After decades of writing and producing movies Miss Meyers took the plunge and began directing. But when asked about her preferences as a storyteller directing wasn’t one of them.
Because you have written directed and produced. Do you feel that there is one that you really love the most.
It wouldn’t be directing. So put that at the bottom. Producing is kind of a drag. You just have to do it. And so I would guess writing directing is just war like going to war every single day. That’s how I see it. I know you’re all dying to be directors. But. I think. Most directors would be honest with you. It’s a battle there’s some battle every day. Time money actors weather. Stuff just so much stuff happens every day you can’t believe it. And there’s a million people that want you to accomplish something that helps them right. So you know I just sort of put blinders on this is what I have to do today. This is what the scene is about. This is why I’m going to get. And when I see all those people with their hand signals telling me a million different things I pretty much just don’t see them. When I was just a producer like father of the bride all those movies that my husband directed I was the producer on. It’s easier than being a director and that’s for sure you know. But we worked for my husband my ex husband and I worked very closely together. And so I never felt stress free. I never felt like you know I can go out to dinner now. No. You know it was still what are we doing tomorrow and how are we going to get it and. You know it still deep in the blood so I never really have produced a movie that I didn’t write or you know where I’m distance from it. I would find it much more challenging to direct somebody else’s movie because I would always worry about the intent before I got there on the first day. I would grill the writer about everything I’d have the writer there because knowing what it’s about. It’s just like writing you know I can’t write a scene unless I know what it’s about. I can’t just start winging it and hope I find it. This is going to be a scene about and then I and I can write it. Same thing with directing I have to know what the goal is or it will get derailed and I’m not saying obviously brilliant directors Martin Scorsese doesn’t write his own movies I’m saying. For me it would be hard.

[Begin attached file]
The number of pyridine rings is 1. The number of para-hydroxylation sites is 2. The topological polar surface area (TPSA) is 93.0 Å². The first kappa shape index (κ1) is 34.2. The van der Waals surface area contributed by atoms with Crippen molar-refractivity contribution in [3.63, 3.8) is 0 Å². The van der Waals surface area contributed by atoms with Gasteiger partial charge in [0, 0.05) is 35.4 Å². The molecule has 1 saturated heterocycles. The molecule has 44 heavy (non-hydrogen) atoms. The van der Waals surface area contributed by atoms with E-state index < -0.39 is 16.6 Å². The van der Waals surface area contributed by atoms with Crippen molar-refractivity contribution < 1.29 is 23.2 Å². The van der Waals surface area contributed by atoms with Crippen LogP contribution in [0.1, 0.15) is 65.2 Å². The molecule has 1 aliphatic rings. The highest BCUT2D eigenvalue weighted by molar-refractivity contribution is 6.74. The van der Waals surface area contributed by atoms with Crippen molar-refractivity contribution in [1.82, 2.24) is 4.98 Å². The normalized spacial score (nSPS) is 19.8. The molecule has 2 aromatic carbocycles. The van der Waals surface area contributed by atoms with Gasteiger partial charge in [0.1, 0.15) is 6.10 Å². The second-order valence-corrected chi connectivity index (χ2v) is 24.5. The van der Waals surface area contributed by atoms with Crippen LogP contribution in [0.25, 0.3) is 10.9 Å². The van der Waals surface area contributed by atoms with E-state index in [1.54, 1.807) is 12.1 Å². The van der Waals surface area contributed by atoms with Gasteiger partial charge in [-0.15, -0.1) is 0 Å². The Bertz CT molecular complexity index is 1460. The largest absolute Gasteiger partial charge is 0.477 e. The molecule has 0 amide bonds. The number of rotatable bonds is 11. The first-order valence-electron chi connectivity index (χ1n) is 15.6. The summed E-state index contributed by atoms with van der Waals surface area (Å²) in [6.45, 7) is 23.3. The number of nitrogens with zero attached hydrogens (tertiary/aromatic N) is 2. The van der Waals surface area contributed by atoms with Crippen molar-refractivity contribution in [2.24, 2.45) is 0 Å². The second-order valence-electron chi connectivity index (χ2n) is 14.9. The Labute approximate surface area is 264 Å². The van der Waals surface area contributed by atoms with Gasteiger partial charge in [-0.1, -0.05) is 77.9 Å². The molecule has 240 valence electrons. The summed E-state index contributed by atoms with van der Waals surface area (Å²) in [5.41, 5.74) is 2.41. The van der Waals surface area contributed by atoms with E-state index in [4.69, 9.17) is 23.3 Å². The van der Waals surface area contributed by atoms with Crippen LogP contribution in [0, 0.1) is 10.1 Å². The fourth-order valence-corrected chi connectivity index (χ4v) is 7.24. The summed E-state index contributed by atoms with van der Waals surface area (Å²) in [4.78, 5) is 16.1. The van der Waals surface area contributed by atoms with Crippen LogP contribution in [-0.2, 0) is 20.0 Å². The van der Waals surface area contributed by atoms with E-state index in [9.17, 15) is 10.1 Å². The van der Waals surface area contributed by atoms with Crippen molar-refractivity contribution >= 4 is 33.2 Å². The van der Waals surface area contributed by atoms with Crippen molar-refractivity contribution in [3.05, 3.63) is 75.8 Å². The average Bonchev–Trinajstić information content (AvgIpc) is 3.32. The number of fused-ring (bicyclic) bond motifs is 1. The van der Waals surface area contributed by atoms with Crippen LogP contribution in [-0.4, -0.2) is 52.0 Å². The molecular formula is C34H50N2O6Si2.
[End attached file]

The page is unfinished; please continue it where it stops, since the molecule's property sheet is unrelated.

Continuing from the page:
Nancy Meyers initially focused on writing and producing while raising her children. So for her directing debut The Parent Trap she took her children along for the ride.
Well I didn’t direct till. As I said I was in my 40s and I’d been making movies since my 20s. And that’s because I had two kids and. I produced and wrote movies always but I didn’t direct them because you know that’s just sort of the ultimate time suck and devotion that you have to have that. But I did direct a movie when I had an 11 year old. But you know what. I took her with me. I put her I gave her a part in the movie. She had no interest in acting. And I said you know I want you to be there because I was working with all these children her age and I didn’t want her to feel that I was you know favoring Lindsay or spending all this time with other kids her age so I said come on it’ll be fun. We’re going to go to Arrowhead and you’ll be in the camp scenes. And you know and then my older daughter became a P.A. on the movie. So for me that’s how I integrated it. You know I kept them close and I’ve always done that with my kids. I do believe that women tend to do two or three jobs all the time where men have the luxury of going to work. And we’re always sort of the juggling never stops. You know I mean I sent an email on the way here to my daughter who’s now 23. Did you go to the dermatologist yet. I mean you know a mother’s job it never ends. It just never ends. You know what it’s like when you’re directing a movie and you have little kids. It’s a lot so I don’t know. But my mantra’s you have to figure out what’s right for you. For me it was right at a certain point it wasn’t right any earlier than that. My kids always loved coming to the set. It was really fun. They didn’t really love the set that much they liked the trailer. And they liked the golf carts you know that they could ride. Being on the set and watching wasn’t that much fun.